6. #6
    Senior Member Retro Grouch's Avatar
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    Quote Originally Posted by PhattTyre
    I use the axle nut or quick release lever to hold the freewheel remover in place (tight enough not to slip off, but allow 1/4 turn when it breaks loose).
    That's important advice.

  7. #7
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    Put the tool in a vice. If you dont own a vice, you can usually get a garage to let you use one for a minute.
    Place to wheel on the tool and gently turn till the splines/teeth engage.
    I find that I don't need to use a QR skewer or bolt since the wheel is horizontal, resting on the tool.
    Grab the tyre and spin the wheel anticlockwise. You have about 15" of leverage and can grap the wheel in 2 places. This is much easier than using a wrench.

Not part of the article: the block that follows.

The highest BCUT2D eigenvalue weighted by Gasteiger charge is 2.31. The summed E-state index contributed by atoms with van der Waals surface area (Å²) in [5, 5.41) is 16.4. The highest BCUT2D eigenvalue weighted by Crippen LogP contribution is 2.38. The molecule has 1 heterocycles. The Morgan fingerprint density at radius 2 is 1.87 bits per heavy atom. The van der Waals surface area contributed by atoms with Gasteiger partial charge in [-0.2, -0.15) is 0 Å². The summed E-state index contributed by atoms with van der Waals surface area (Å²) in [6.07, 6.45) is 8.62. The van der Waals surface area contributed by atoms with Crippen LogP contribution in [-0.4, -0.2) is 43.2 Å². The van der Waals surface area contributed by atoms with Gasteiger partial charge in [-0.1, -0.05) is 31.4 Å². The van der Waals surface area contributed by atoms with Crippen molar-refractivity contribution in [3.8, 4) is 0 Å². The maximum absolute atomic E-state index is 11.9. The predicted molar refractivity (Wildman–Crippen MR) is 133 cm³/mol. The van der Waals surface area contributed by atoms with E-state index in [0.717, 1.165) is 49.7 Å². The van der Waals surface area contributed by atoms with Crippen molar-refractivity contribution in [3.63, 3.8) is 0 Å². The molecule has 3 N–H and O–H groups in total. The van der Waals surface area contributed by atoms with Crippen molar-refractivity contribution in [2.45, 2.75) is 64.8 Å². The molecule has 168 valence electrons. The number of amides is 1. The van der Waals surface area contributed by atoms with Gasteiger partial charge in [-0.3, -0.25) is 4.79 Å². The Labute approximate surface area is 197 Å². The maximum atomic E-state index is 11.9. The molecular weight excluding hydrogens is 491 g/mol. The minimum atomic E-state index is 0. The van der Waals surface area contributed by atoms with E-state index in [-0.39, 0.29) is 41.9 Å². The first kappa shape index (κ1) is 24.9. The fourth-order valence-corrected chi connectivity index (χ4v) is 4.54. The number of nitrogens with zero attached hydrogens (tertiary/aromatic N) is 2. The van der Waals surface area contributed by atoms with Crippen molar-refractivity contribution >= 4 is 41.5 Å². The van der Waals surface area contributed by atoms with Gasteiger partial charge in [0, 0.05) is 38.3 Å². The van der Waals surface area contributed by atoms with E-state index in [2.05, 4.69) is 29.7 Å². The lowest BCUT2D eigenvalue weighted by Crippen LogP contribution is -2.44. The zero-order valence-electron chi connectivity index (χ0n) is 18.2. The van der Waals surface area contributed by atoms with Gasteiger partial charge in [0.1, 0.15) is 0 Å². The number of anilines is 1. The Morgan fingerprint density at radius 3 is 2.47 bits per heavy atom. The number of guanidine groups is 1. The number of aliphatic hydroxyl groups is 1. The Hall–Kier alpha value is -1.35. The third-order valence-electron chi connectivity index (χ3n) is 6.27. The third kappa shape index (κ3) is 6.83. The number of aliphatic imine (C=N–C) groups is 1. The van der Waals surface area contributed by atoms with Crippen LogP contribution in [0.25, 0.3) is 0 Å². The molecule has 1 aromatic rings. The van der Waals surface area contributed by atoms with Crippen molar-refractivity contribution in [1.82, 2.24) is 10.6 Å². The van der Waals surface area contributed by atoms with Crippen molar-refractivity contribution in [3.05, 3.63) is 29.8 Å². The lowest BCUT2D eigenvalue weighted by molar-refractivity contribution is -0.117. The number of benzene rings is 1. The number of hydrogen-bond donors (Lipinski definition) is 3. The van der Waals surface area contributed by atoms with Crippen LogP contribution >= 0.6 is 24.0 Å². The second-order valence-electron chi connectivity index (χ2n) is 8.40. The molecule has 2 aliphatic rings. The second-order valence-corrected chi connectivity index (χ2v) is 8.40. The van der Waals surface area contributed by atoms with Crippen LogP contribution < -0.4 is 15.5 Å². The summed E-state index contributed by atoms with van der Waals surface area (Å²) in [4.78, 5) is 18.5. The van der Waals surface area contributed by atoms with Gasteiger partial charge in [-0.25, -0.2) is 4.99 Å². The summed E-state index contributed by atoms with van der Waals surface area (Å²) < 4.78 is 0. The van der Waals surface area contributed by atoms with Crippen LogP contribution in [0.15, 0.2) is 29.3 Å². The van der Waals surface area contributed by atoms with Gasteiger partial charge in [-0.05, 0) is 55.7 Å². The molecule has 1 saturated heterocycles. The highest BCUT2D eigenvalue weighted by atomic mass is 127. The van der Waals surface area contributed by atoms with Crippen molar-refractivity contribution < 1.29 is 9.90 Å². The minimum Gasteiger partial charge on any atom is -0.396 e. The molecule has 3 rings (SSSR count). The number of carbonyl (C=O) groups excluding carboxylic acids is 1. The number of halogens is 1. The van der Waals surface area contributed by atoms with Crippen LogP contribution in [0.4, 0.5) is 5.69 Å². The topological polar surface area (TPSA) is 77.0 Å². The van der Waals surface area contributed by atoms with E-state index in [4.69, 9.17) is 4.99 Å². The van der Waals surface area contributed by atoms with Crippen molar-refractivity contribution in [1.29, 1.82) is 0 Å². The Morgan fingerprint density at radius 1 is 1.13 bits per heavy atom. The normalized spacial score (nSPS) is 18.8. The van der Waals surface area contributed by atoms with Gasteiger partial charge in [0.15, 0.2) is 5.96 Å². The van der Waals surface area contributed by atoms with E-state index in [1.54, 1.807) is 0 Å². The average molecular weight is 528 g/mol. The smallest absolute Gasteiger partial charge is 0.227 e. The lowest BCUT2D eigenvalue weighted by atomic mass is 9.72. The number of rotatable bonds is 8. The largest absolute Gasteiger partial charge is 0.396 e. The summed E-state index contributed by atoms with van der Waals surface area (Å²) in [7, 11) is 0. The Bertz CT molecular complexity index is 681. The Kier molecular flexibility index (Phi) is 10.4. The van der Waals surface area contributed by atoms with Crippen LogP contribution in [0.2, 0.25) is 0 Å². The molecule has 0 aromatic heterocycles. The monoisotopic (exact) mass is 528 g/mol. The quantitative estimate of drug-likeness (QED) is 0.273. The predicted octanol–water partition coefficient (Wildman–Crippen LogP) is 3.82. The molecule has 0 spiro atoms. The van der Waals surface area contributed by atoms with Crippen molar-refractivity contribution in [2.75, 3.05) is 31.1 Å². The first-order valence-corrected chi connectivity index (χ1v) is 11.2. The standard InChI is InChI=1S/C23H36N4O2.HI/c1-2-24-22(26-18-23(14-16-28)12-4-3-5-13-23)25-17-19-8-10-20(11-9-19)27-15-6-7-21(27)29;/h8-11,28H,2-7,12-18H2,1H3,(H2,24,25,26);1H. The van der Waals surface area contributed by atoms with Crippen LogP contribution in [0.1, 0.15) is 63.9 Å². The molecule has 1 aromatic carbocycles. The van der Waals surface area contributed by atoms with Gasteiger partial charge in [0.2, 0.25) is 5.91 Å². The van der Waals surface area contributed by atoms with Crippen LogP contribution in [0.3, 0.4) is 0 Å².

If you do fit the bolt to the axle, then dont spin the wheel so far that the freewheel tightens onto the bolt.

  8. #8
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    I use a 18" adjustable wrench, place the tool in the freewheel, bolt it in, put the wrench on the tool. Now stand on the non drive side of the wheel with the wrench handle in the 3 oclock position, grab the tire, and step on the wrench. If that doesn't work a good bench vise and a helper or two is needed.

    Oh yeah, this only works if the tire is still on the wheel.

  9. #9
    @#$% cars
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    One time I took a 3' or so peice of plumbing tube (copper or such) we had around and slide it over the wrench handle. Just a moderate amount of force with all that leverage worked wonders!

  10. #10
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    Quote Originally Posted by hubs